THE LIFE AND TIMES OF EMMA GOLDMAN
A Curriculum for Middle and High School Students
Freedom of Expression
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Background to the Exhibits
The inequities that resulted from unrestricted industrial capitalism
aroused criticism from many social observers. Plans for reform included calls
for radical change. Emma Goldman called for revolutionary change rather than
reform of the existing system. As an anarchist she envisioned a social order
based on individual liberty and consensus unrestricted by law. She asserted in
her autobiography, Living My Life, "I want freedom, the right to
self-expression, everybody's right to beautiful, radiant things." The first
documents in this section help explain Emma Goldman's attraction to and
definition of anarchism and her experiences as an advocate of free speech. In
Goldman's Definition of Anarchism, a romantic
of the anarchist vision of the New World is illustrated in a Mother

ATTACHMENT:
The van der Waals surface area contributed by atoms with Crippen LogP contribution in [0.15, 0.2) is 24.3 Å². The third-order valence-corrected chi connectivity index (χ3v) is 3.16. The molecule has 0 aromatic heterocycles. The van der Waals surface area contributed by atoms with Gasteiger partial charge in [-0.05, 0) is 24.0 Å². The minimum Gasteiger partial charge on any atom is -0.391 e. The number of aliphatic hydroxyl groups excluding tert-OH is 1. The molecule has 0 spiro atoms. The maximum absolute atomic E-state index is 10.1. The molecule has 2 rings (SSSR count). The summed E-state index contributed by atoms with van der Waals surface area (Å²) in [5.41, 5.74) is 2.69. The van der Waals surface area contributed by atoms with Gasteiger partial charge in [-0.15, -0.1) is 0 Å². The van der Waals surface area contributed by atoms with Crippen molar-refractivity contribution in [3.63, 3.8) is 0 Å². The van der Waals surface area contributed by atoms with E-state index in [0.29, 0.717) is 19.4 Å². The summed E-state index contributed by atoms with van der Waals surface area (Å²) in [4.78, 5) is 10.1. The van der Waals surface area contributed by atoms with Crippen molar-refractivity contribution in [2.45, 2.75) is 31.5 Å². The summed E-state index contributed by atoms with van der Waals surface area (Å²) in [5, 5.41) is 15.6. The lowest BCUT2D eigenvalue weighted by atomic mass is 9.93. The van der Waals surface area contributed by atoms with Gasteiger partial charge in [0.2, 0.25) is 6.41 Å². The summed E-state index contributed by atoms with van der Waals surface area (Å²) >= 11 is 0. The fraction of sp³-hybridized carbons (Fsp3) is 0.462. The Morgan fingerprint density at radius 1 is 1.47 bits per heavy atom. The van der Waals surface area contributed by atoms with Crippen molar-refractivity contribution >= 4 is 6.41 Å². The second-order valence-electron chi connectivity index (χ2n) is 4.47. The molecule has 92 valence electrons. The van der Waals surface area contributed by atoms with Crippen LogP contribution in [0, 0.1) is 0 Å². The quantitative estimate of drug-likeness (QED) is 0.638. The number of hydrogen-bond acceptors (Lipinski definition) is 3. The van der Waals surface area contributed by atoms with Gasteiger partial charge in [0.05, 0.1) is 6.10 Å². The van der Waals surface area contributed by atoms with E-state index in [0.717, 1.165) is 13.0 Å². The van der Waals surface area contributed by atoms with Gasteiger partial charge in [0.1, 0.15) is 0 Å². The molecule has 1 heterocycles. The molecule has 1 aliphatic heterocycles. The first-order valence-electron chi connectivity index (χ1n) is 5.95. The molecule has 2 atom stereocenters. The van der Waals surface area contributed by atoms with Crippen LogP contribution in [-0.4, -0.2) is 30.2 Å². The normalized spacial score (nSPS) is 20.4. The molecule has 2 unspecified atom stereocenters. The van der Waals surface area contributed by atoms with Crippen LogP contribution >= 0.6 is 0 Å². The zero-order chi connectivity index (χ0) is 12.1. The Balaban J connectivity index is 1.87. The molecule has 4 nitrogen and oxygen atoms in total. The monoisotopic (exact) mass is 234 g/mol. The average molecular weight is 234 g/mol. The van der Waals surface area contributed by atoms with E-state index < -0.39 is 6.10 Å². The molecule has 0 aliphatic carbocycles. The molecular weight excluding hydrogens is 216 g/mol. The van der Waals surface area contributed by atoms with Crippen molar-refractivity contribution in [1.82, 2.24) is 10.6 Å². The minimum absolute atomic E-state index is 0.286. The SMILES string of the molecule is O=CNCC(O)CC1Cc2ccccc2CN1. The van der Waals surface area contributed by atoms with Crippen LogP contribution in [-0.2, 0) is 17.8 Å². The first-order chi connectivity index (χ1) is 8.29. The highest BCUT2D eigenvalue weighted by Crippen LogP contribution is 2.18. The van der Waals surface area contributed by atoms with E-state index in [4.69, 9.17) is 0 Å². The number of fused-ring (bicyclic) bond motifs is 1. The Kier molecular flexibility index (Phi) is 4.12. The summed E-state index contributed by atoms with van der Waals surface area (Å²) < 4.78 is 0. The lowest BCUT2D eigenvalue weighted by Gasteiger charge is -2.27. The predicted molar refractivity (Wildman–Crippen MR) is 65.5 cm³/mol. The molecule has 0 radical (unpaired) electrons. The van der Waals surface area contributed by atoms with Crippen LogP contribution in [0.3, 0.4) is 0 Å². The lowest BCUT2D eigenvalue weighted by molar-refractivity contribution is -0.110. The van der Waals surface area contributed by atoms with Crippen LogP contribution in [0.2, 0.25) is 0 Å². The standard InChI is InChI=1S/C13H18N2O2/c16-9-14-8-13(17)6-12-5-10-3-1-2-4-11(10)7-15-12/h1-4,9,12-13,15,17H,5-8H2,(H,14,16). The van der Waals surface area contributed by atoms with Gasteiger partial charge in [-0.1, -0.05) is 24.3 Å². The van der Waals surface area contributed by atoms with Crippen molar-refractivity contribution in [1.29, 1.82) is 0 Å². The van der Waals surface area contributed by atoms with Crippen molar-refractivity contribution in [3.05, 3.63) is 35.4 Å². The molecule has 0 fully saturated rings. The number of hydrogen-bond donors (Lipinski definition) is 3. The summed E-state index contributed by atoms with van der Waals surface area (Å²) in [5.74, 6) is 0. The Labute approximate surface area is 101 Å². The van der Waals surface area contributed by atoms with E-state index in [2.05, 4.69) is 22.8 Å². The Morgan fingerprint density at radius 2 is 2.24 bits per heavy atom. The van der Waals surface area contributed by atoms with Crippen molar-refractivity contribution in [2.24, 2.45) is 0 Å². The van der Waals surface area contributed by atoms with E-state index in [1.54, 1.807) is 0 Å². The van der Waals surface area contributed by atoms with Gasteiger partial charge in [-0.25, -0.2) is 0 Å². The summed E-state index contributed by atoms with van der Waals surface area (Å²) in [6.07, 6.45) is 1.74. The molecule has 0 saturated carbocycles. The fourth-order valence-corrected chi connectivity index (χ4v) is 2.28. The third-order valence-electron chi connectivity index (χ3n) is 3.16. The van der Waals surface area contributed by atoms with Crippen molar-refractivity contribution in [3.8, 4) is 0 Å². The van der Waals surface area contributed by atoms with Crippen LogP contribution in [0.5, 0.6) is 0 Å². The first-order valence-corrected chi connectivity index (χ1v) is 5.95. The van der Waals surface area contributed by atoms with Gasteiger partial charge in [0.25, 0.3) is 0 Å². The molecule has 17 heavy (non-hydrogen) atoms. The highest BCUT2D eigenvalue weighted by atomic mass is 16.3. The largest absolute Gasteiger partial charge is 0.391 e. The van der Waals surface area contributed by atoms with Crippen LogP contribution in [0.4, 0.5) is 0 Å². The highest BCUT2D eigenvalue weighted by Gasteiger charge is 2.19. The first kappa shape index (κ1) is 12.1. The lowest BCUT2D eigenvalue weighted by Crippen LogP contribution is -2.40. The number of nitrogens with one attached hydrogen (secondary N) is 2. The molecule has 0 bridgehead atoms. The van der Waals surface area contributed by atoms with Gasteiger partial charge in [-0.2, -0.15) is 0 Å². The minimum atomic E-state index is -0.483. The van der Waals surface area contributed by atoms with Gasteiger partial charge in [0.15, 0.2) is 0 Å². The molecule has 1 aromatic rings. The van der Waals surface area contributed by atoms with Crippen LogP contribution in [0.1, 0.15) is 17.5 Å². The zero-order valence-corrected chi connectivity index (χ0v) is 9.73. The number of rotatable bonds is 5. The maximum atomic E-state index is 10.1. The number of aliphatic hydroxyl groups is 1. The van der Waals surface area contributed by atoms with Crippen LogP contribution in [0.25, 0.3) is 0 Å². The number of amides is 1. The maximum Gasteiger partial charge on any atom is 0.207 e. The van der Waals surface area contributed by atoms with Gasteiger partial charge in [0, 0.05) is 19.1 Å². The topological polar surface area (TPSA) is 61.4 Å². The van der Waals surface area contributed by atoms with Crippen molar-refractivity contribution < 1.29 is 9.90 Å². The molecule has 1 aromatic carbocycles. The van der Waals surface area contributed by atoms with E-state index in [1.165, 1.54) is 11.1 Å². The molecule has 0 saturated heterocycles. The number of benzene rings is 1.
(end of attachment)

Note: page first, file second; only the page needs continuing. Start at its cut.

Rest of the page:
Earth cover. Emma Goldman, High Priestess of
Cartoons, and The Spirit of Anarchy provide
news accounts and political cartoons that convey the range of the
public's perception and fears about Goldman, anarchists, and anarchism in
Believing deeply in anarchism's promise to transform society, Goldman became
one of its most well-known spokespersons. A charismatic speaker, she called
upon Americans to exercise fully their rights to self-expression. Her message
challenged conventional morality and threatened political stability. She faced
constant threats from police and vigilantes determined to suppress her talks.
Undeterred by her many arrests and imprisonments, Goldman continued to assert
her constitutional right to free speech.
ASSASSINATION OF PRESIDENT MCKINLEY
in 1901 by an anarchist,
tolerance for free speech declined further. Liberal and
reacted angrily by becoming more vocal in their opposition to the abridgement
of First Amendment rights. The government's attempts to suppress Goldman's
unconventional views often backfired, and led many who disagreed with her ideas